Ranin Kazemi is an Associate Professor of History at San Diego State University where he has been teaching global and Middle Eastern history since 2015. Kazemi became interested in the history of Iran and the Middle East while attending college at Middle Tennessee State University, where he wrote an honors thesis on the Sufi love imagery in the poetry of the thirteenth-century mystic Jalal al-Din Rumi. Kazumi pursued his graduate work at The Ohio State University, where he obtained an MA degree and wrote a graduate thesis on the historiographical thought of Abu’l-Fazl Bayhaqi, an important eleventh-century historian of the Ghaznavid state. Kazemi then obtained two Master’s degrees and a PhD at Yale University, where he worked on the social and economic history of modern Iran with a special focus on the nineteenth century. Throughout this intellectual trajectory, Kazemi enjoyed taking classes on a wide variety of topics related to the history of the Middle East in the medieval and modern periods and was privileged to work with a number of wonderful mentors and scholars of Iran and the Middle East.
Brief description of current research
Kazemi’s current research projects focus on the social and economic history of Iran with particular attention to three inter-connected areas: 1) the history of social protest and political dissent in the nineteenth century, 2) the history of food, famine, and bread riots in the Qajar period, and 3) the history of consumer culture and recreational drugs in modern Iran. Kazemi has published several lengthy, monographic articles about these topics in peer-reviewed scholarly journals such as Iranian Studies, Modern Asian Studies, the British Journal of Middle Eastern Studies, and Comparative Studies of South Asia, Africa, and the Middle East. He is also completing a book-length study of the economic, social, and political origins of the Tobacco Protest, one of the earliest national and revolutionary movements in the modern Middle East. Kazemi contends that the significance of these research projects lies in the fact that they bring the stories of revolution, political dissent, global capitalism, and other social and economic changes in contemporary Iran to the nineteenth century. In so doing, his research explains the context in which a modern society emerged in the Qajar period and how a deeper understanding of this society helps us grapple more effectively with important contemporary issues.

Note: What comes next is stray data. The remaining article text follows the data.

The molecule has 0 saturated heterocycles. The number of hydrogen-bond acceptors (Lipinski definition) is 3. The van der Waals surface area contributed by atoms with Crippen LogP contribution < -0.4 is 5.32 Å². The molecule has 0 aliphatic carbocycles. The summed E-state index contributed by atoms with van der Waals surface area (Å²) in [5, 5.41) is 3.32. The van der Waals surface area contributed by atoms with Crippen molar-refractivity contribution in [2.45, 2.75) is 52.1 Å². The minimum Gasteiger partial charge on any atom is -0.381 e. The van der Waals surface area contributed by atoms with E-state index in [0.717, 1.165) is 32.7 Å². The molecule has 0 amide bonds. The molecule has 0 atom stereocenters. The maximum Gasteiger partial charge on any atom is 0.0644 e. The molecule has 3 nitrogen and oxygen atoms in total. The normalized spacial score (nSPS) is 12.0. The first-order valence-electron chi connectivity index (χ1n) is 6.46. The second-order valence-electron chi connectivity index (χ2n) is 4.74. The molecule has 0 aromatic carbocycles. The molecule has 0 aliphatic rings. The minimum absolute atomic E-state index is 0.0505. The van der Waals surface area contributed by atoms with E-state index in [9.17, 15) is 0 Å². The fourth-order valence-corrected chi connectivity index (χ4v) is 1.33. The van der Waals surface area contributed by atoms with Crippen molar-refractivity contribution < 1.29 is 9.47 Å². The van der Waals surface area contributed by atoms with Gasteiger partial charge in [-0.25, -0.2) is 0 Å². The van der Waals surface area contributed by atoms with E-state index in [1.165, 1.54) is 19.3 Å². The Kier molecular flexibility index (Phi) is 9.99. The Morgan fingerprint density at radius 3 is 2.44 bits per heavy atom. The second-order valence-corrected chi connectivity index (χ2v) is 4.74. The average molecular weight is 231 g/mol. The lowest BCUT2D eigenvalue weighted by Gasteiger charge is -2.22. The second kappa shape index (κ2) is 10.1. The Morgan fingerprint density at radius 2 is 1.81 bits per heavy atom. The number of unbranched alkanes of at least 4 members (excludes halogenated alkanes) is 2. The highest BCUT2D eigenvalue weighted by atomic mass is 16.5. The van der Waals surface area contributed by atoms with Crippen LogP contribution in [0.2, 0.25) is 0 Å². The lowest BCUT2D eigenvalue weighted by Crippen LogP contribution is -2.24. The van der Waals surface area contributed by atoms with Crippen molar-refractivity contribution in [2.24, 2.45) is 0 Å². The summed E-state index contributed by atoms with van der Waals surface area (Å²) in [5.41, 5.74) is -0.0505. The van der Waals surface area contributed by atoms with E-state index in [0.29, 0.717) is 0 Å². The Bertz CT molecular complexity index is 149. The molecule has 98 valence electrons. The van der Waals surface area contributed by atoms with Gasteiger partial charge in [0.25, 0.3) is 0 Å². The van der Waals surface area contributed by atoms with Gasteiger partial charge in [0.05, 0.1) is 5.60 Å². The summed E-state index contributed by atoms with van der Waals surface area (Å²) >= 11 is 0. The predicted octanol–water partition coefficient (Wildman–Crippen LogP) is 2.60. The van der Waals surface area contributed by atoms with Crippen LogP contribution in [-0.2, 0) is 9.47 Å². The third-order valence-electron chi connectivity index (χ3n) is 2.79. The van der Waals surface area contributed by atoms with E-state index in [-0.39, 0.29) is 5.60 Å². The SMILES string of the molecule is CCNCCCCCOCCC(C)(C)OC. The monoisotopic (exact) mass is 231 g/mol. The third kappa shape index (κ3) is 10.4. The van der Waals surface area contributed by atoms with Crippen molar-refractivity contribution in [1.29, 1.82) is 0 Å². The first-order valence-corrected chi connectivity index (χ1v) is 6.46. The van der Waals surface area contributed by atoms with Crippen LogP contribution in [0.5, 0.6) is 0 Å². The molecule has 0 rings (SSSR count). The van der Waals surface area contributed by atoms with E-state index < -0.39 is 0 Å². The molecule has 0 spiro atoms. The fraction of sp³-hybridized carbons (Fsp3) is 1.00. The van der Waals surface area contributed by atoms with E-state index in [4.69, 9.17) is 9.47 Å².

Awards and Recognition
Kazemi’s work has received many awards from national and international academic institutions. He was most recently the recipient of a 12-month grant from the National Endowment for the Humanities. His research was also supported by the International Institute of Social History in Amsterdam, the Woodrow Wilson National Fellowship Foundation, the Council of American Overseas Research Centers, the American Research Institute in Turkey, and the American Institute of Iranian Studies. Kazemi’s teaching at graduate and undergraduate levels has received recognition as well. He was most recently the recipient of a 2019 Outstanding Faculty Award in recognition of being selected as the Most Influential University Professor at San Diego State University. Finally, Kazemi’s service has been recognized in 2021 when he was appointed the Director of International Business at SDSU, an interdisciplinary program that is consistently ranked among the top ten undergraduate International Business programs in the US.
Any advice you wish you were given but were not!
Students entering the field of Iranian studies can consider working on topics or periods of Iranian history that have not received sufficient scholarly attention. The eighteenth century is a case in point or the social history of key moments in the nineteenth and twentieth centuries. Young scholars of Iran might consider becoming conversant in the scholarship of the rest of the world. Adopting a global vision allows us to situate the stories of Iran and the Middle East in a meaningful context. We should learn about the history and cultures of the Middle East, South Asia, Central Asia, and Russia -- regions surrounding the geographical space that the Persian/Iranian civilizational area occupies. Finally, it would be wonderful if students of modern Iran could nurture a deeper understanding of ancient, medieval, and early modern Iran. There are many continuities in the literature, culture, and history of modern Iran that require scholarly work and attention.
Your favorite Iranian food
Gheimeh (خورش قیمه) with saffron rice or Baghali Polo, Persian pickles, cucumber yogurt or mast-o-khiyar, and sabzi khordan (a mixture of fresh herbs and vegetables).
Your favorite Iranian song
A tasnif entitled, “Jan-e ‘oshshaq,” (جان عشاق) by the late Mohammad-Reza Shajarian
Your favorite Destination in Iran
Hafezeyyeh in Shiraz, the resting place of Hafez
Your Favorite Pastime: Chess or backgammon?